Beth Cox and Geraldine Powell of The Orchid Gallery will be giving a free lecture and potting demonstration on December 19th and 20th. Their talk will be Orchids 101, providing some basic information on these spectacular plants. These talks are free with paid admission. The Tennessee Valley Orchid Society will have some of their members present to give talks in the Tropical Cove in Ocean Journey at various times during the next few weeks before Christmas.
Here's a video taste of what awaits you inside Ocean Journey:

Monday, December 7, 2009

Penguin Sleuth - DNA Answers Question

We have been waiting for the penguin physicals to get a blood sample from the macaroni chick to determine whether the Tennessee Aquarium's baby penguin is a boy or a girl. The DNA sample has been sent to a lab for analysis. Take a look:

Now that you've seen the video, we want to know what you think. Is it a boy or girl?
Let us know here: http://www.facebook.com/tennesseeaquarium

Thursday, December 3, 2009

Penguin Physicals

The penguins get physical exams two times a year and it's a very busy day for Aquarium staff and volunteers. The day begins bright and early with a gentoo and macaroni roundup. Most of the penguins tend to play follow the leader once the keeper door is opened into the penguin backup area. They simply follow their curiosity into the holding area, encouraged by some fishy treats. There are a couple of wise guys however. In the top picture you see "Blue", the lone gentoo who decided to hang out with his macaroni pal "Merlin" while the water was being drained from the exhibit.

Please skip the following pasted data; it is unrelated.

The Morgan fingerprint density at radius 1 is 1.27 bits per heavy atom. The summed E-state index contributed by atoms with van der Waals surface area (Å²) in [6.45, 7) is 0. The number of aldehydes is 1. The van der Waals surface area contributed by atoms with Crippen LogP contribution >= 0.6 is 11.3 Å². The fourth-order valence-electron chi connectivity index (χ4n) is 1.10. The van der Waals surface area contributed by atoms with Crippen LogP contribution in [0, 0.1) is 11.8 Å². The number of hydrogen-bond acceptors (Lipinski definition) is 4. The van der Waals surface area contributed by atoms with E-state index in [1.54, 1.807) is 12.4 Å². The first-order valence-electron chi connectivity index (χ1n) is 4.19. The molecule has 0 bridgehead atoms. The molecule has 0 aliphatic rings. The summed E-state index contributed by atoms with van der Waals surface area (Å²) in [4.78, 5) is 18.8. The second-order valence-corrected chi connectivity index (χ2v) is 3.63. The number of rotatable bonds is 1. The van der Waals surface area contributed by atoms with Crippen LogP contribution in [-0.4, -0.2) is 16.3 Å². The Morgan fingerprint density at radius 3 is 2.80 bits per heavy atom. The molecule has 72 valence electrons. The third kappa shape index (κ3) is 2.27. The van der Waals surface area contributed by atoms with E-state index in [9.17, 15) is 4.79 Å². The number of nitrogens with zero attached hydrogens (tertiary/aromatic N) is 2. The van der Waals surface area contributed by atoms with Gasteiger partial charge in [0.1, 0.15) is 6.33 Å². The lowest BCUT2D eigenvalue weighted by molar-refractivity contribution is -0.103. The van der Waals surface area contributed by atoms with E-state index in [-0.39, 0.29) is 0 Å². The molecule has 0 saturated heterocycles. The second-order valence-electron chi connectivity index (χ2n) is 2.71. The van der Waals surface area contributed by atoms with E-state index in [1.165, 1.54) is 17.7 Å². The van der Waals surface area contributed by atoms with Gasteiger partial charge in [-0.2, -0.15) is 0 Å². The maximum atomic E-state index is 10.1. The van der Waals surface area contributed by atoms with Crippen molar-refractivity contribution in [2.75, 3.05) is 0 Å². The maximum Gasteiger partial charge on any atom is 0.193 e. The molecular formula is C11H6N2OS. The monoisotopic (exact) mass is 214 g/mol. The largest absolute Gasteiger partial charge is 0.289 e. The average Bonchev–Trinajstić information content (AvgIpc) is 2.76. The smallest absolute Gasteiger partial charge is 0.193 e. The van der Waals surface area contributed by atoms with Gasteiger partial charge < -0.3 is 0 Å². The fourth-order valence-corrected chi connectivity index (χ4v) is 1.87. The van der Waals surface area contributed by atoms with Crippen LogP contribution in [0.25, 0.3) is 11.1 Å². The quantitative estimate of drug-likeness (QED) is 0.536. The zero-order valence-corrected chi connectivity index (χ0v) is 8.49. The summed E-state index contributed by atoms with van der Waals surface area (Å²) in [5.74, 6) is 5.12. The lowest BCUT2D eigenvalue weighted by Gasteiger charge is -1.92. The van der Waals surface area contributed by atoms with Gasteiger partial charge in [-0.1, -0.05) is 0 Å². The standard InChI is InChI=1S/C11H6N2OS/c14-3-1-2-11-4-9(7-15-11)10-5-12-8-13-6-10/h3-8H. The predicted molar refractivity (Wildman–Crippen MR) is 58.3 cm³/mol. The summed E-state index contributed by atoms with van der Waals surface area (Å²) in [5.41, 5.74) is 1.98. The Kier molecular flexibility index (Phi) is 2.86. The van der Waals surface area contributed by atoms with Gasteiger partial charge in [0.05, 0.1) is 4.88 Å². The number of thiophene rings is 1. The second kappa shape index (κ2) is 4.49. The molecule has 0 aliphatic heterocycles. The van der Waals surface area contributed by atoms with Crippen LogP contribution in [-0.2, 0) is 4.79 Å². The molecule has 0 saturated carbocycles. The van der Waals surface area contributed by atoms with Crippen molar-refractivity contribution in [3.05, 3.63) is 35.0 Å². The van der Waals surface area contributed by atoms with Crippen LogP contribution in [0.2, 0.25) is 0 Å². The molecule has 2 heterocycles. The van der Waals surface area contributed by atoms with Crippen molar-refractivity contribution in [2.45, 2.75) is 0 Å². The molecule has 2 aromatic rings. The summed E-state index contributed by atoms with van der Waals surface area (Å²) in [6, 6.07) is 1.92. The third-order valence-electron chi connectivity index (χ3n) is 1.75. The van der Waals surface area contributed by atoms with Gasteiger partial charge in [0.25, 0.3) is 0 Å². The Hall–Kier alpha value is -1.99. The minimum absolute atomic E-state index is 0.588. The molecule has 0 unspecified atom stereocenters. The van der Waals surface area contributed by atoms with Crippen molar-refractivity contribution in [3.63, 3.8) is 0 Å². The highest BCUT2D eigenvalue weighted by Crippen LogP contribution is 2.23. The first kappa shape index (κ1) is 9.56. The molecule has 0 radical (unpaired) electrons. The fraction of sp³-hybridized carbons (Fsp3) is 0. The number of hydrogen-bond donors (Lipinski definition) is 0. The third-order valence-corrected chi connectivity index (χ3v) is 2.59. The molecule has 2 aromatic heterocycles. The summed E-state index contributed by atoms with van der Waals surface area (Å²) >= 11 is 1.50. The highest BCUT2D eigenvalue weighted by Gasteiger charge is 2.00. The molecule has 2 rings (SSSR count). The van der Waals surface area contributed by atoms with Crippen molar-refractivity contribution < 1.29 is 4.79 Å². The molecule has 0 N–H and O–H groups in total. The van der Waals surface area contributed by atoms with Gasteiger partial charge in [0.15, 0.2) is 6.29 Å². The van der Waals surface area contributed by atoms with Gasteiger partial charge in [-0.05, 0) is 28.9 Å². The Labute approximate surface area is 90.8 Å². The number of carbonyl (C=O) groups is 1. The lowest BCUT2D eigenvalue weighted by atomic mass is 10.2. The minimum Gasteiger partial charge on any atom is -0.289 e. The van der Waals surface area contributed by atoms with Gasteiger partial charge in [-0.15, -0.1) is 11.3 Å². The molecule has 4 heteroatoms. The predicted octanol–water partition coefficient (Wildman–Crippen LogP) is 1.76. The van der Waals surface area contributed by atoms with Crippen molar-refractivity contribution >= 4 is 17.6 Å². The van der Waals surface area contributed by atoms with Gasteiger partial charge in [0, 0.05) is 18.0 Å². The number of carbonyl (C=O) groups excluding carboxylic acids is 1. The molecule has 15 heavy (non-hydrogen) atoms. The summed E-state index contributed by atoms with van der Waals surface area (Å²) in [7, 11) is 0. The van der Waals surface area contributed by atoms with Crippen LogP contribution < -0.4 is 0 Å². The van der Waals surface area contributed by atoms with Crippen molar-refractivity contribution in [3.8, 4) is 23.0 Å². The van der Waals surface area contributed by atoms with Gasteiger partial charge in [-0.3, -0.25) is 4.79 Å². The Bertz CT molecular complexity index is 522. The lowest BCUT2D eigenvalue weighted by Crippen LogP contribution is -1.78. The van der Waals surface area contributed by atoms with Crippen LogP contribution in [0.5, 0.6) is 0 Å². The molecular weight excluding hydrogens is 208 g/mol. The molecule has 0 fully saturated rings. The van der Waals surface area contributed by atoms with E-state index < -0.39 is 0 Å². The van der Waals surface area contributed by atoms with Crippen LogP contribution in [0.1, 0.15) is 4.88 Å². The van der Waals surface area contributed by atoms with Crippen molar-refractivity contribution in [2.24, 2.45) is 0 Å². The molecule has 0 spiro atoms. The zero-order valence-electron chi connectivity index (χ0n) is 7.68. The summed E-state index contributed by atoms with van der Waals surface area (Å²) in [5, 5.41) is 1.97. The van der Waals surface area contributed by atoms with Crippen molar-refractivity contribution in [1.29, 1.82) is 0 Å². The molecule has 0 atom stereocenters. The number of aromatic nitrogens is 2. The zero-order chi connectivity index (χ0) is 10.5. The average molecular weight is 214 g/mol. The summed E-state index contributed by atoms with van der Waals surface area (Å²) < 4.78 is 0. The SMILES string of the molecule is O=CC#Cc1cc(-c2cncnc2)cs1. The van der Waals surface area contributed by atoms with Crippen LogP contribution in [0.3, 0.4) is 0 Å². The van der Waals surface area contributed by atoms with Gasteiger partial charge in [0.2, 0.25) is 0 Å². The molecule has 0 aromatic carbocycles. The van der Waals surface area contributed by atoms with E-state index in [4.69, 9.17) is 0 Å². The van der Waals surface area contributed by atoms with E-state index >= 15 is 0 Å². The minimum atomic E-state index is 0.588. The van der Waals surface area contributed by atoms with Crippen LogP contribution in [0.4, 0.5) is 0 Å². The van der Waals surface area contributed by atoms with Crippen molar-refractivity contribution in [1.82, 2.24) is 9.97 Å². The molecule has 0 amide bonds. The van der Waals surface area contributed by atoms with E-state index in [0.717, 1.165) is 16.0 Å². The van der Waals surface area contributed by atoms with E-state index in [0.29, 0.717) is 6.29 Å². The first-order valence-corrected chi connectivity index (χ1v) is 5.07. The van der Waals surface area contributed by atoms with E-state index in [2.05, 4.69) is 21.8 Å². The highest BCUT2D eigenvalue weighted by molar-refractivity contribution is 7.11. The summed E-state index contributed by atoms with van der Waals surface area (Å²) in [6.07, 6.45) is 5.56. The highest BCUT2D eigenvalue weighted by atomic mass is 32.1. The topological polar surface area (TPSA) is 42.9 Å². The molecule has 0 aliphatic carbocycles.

Every roundup needs a sheriff, so Kevin Calhoon had to wade into the exhibit to nab the two holdouts.

As part of the examination, each bird is weighed and blood samples are taken. This is just like a human annual exam. In the picture above, Kevin Calhoon gently holds the baby macaroni penguin while Amy Graves steadies the chick's foot as Dr. Chris Keller obtains the blood sample.

Volunteer Fran Hiestand logs weight information and labels blood vials while assisting the team.

Meanwhile, another big job is underway. Here's Aquarium volunteer George McGinness displaying the tools of the trade - brushes of various sizes used to give the exhibit a deep cleaning while the penguins are off-exhibit.

Aviculturist Loribeth Aldrich begins the deep cleaning process with a pressure washer. The exhibit gets brushed and disinfected on a daily basis, but more vigorous cleaning still needs to be done from time to time.

Algae builds up on the bottom of the pool, but is easily blasted away by the power washer. Loribeth points out the dramatic difference the scrubbing makes.

Aquarium volunteer Sheri Schannuth would be underwater on any other day. But while the pool is empty, she can work on making sure the acrylic windows are spotless. Visitors enjoy the crystal clear views of our playful penguins.

Biscuit wraps up her physical by looking back at Kevin. Like any good patient, it appears as if she's saying, "I was good. Where's my treat?"